‘Quality of Life’ is Kennedy’s Legacy in JCC, Colleagues Say

WYDaily.com is your source for free news and information in Williamsburg, James City & York Counties.

Jim Kennedy Forum 102115
Jim Kennedy, who was first elected to the James City County Board of Supervisors in 1999, lost his Independent run to retain his seat in November. (Ty Hodges/WYDaily)

Jim Kennedy said he had no intention of going into politics when he moved to Toano Woods 23 years ago.

That all changed when a proposed asphalt plant threatened the quality of life of Stonehouse residents in the late 1990s. Kennedy led the charge to shut down the project, and colleagues say he rode the success of that campaign all the way to a seat on the James City County Board of Supervisors.

Friends and colleagues say Kennedy’s legacy is clear as he leaves the board at the end of this year: His commitment to preserving quality of life was not limited to his own district, but rather to the entire county through initiatives he championed like the Purchase of Development Rights (PDR) program.

“I think if you look around you’ll see the legacy of a lot of quality of life investments,” said former County Administrator Sandy Wanner. “When you think about schools and parks and the community college and green space, that is his. His legacy is the quality of life of James City County.”

Kennedy was first elected to the board in 1999, defeating incumbent Anderson “Andy” Bradshaw by eight votes in the general election. Bradshaw would get the seat back in 2003 but Kennedy captured it again in 2007, holding it until he lost his re-election bid to Sue Sadler in November.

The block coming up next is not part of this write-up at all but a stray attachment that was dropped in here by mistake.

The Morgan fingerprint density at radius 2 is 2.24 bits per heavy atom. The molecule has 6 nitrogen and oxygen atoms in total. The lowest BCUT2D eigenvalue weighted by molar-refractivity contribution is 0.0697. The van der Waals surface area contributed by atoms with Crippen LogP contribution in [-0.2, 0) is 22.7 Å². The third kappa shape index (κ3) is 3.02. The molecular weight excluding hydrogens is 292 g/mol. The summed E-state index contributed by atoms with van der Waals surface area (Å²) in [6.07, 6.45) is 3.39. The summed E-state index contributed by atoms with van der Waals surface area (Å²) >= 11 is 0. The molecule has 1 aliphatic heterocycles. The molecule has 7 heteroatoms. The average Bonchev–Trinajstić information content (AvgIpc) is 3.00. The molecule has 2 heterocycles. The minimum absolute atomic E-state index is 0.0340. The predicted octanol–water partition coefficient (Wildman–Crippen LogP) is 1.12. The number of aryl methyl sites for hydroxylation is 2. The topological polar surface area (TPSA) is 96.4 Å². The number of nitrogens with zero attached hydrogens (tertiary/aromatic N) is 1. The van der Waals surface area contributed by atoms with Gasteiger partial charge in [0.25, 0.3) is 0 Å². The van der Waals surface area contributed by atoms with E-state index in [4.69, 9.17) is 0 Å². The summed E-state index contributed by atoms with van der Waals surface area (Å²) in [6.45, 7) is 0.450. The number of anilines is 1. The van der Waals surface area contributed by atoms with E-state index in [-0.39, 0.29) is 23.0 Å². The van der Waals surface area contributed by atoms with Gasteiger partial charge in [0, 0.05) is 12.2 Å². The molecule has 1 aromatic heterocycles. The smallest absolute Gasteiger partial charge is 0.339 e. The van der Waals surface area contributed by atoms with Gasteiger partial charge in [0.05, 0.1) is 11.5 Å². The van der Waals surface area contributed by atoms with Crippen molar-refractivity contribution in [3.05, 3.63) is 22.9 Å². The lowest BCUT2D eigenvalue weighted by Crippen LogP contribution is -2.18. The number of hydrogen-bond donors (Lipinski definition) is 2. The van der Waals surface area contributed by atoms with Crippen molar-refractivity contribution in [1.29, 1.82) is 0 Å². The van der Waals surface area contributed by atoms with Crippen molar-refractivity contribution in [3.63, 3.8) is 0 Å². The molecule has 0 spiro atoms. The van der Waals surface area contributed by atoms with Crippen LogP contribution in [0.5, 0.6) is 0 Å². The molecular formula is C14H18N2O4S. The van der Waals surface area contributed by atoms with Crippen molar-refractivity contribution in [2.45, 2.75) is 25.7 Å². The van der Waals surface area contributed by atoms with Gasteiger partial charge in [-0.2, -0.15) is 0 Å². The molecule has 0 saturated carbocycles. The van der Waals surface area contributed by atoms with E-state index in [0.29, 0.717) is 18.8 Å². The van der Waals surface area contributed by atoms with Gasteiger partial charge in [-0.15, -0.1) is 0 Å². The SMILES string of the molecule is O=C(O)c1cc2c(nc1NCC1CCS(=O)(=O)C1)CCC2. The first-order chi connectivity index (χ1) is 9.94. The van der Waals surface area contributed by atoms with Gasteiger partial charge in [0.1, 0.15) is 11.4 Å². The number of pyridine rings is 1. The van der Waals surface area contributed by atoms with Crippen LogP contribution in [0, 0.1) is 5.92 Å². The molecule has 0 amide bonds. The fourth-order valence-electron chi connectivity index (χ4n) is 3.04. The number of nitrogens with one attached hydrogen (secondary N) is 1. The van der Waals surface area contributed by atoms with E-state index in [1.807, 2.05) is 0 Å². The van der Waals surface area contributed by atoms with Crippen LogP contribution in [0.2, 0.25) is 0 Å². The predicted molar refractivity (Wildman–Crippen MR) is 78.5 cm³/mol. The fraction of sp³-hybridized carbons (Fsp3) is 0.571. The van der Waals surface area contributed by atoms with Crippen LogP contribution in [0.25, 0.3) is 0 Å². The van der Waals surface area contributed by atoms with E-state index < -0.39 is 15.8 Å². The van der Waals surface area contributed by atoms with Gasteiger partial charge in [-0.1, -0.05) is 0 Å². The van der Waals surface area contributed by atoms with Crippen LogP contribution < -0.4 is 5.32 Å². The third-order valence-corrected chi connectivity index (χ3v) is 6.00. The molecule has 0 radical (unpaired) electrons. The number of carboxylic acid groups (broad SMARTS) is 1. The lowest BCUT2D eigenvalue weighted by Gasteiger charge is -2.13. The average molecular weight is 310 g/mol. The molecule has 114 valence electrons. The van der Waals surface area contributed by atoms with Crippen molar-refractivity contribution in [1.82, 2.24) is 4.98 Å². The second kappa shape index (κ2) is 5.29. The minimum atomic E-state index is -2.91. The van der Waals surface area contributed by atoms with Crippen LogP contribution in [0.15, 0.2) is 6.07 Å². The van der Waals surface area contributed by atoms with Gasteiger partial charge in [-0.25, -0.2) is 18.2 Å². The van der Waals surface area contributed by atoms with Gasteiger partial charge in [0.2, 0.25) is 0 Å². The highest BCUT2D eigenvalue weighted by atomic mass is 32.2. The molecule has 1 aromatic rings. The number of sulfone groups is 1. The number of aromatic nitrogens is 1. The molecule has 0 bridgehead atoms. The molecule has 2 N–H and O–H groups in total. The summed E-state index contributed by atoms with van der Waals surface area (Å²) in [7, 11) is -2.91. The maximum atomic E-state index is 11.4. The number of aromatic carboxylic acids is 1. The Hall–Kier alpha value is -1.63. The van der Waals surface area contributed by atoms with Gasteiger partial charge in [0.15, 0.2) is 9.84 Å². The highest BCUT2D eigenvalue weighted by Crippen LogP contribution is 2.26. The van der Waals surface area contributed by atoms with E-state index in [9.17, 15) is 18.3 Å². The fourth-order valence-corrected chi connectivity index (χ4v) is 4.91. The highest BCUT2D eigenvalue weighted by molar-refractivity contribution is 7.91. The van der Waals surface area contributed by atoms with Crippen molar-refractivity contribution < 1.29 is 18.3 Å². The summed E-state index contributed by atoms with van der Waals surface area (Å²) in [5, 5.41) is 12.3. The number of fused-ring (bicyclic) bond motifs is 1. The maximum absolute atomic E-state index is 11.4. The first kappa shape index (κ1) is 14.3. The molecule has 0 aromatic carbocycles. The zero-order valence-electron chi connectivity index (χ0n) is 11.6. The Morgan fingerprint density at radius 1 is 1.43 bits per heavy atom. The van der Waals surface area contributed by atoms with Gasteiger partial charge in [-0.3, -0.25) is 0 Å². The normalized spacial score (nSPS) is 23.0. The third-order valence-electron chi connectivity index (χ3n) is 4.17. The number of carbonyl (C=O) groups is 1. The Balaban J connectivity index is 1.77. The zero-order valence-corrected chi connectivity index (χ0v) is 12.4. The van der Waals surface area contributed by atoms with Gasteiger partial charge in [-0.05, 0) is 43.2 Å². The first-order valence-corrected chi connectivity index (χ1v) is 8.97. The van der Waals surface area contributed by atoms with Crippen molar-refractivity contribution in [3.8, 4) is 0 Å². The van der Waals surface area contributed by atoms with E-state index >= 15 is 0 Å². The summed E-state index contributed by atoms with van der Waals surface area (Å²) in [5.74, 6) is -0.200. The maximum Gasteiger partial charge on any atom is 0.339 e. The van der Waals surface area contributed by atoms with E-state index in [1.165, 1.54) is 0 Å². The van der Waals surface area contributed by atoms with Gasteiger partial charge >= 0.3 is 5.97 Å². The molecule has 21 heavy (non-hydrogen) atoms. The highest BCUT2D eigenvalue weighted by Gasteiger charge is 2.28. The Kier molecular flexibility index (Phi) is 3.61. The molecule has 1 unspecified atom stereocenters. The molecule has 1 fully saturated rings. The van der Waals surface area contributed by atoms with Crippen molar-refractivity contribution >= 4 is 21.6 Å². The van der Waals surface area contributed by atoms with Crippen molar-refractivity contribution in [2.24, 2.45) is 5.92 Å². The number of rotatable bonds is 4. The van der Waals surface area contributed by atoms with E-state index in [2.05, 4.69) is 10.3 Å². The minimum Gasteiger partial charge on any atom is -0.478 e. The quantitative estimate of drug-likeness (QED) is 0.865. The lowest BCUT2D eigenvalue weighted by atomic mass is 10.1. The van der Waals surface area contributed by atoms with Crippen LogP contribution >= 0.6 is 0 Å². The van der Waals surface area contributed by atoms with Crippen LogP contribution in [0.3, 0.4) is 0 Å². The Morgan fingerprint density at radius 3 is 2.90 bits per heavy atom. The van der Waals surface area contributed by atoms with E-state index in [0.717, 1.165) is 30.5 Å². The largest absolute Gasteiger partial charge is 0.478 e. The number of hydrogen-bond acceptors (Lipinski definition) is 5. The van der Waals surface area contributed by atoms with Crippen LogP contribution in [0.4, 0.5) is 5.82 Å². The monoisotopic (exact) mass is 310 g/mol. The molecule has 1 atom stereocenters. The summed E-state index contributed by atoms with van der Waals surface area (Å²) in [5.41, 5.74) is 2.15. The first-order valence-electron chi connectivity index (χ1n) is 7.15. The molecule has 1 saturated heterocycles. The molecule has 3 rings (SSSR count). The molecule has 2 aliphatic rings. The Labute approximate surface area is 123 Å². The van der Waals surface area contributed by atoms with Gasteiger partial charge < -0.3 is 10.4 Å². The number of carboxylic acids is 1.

Bradshaw said he and Kennedy have been able to set aside their differences since the elections and he admires Kennedy for dedicating his time to serving on the board.

He said the PDR program was Kennedy’s most important accomplishment for the Stonehouse District and for the county as a whole because it allowed for the protection of farmland from economic development.

The PDR program, which was supported by citizens in a 2005 referendum, allows the county to buy acres from landowners who volunteer to participate and then stop development on the land for perpetuity. Kennedy was an outspoken proponent for the program, noting he began and ended his time with the board with the purchase of development rights.

“Most things a supervisor does might last years, but this is something that really lasts forever, so it’s a wonderful legacy for Jim,” Bradshaw said.

Twelve years of Kennedy’s time on the board overlapped with those of Roberts Supervisor John McGlennon. While he and Kennedy were on different sides of the aisle – McGlennon is a Democrat and Kennedy ran as a Republican before identifying as an Independent in the most recent election – he said they agreed on many issues, including the creation and continuation of the PDR program and establishing a living wage for county employees.

The PDR program would be a happy medium for the two supervisors, who differed when it came to land use policies and, at times, the purchase of green space.

“I wanted to see land preservation and he wanted to see land preservation but on a more restrictive basis, so the PDR program offered a good mix,” McGlennon said.

Former James City Service Authority General Manager Larry Foster said Kennedy was also a leader on water issues, often bringing his own knowledge to table when conservation efforts were discussed.

Colleagues agreed Kennedy was at his best when he served as chairman of the board, a position he held multiple times. McGlennon said Kennedy was skilled at developing consensus among board members and was less confrontational as chairman.

“I think he recognizes holding the position requires him to rein in his personal preferences and instincts,” McGlennon said.